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J Comp Neurol. 2016 Jul 1;524(10):2018-35. doi: 10.1002/cne.23931. Epub 2015 Nov 30.

Organization of the sleep-related neural systems in the brain of the minke whale (Balaenoptera acutorostrata).

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School of Anatomical Sciences, Faculty of Health Sciences, University of the Witwatersrand, Johannesburg, Republic of South Africa.
Biomedical Engineering, Reykjavik University, Reykjavik, Iceland.
Department of Anatomy, Des Moines University, Des Moines, Iowa, USA.
Department of Psychiatry, University of California, Los Angeles, Neurobiology Research 151A3, Sepulveda VAMC, North Hills, California, USA.


The current study analyzed the nuclear organization of the neural systems related to the control and regulation of sleep and wake in the basal forebrain, diencephalon, midbrain, and pons of the minke whale, a mysticete cetacean. While odontocete cetaceans sleep in an unusual manner, with unihemispheric slow wave sleep (USWS) and suppressed REM sleep, it is unclear whether the mysticete whales show a similar sleep pattern. Previously, we detailed a range of features in the odontocete brain that appear to be related to odontocete-type sleep, and here present our analysis of these features in the minke whale brain. All neural elements involved in sleep regulation and control found in bihemispheric sleeping mammals and the harbor porpoise were present in the minke whale, with no specific nuclei being absent, and no novel nuclei being present. This qualitative similarity relates to the cholinergic, noradrenergic, serotonergic and orexinergic systems, and the GABAergic elements of these nuclei. Quantitative analysis revealed that the numbers of pontine cholinergic (274,242) and noradrenergic (203,686) neurons, and hypothalamic orexinergic neurons (277,604), are markedly higher than other large-brained bihemispheric sleeping mammals. Small telencephalic commissures (anterior, corpus callosum, and hippocampal), an enlarged posterior commissure, supernumerary pontine cholinergic and noradrenergic cells, and an enlarged peripheral division of the dorsal raphe nuclear complex of the minke whale, all indicate that the suite of neural characteristics thought to be involved in the control of USWS and the suppression of REM in the odontocete cetaceans are present in the minke whale. J. Comp. Neurol. 524:2018-2035, 2016.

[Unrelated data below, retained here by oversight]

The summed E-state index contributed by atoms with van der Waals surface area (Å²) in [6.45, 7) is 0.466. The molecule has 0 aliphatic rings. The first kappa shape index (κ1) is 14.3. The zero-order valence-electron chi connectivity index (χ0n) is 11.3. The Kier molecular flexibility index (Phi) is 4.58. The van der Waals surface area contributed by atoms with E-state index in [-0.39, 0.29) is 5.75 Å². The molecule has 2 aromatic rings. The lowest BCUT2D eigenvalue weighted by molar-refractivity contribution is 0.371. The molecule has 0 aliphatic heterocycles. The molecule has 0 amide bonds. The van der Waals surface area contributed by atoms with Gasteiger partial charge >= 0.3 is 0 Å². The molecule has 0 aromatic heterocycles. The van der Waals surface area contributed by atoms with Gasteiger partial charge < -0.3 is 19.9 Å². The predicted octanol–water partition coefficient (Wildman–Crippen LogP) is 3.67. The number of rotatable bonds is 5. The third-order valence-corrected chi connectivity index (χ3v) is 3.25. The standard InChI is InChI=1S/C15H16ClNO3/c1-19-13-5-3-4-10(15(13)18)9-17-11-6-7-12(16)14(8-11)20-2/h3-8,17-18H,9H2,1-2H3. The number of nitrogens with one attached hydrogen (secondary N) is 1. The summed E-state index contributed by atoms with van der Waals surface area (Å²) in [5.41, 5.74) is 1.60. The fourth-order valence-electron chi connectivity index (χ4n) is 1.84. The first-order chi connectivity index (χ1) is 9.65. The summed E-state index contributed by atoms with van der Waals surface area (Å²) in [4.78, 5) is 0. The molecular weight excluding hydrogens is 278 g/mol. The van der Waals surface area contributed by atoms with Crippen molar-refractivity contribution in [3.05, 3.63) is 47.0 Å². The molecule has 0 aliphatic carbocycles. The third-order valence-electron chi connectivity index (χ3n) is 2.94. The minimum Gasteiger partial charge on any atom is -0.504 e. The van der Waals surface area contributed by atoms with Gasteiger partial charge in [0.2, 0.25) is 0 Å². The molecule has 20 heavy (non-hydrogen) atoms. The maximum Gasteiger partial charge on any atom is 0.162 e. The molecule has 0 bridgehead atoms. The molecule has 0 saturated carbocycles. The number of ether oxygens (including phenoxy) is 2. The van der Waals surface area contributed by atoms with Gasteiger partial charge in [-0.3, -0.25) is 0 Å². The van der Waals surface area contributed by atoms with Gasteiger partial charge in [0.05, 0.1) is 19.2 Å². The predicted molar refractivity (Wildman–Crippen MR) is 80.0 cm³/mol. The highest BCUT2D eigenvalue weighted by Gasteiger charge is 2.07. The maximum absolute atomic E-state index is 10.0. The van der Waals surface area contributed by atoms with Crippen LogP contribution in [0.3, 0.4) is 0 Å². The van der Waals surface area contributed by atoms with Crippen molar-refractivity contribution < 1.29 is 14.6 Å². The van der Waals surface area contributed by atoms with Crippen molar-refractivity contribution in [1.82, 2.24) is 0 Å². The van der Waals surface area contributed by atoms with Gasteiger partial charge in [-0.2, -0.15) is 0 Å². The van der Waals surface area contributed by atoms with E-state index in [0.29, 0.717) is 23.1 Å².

Cetacea; Cetartiodactyla; Mysticete; RRID AB_10000321; RRID AB_10000323; RRID AB_10000340; RRID AB_10000343; RRID AB_2079751; RRID AB_91545; brain evolution; mammalian sleep; unihemispheric sleep

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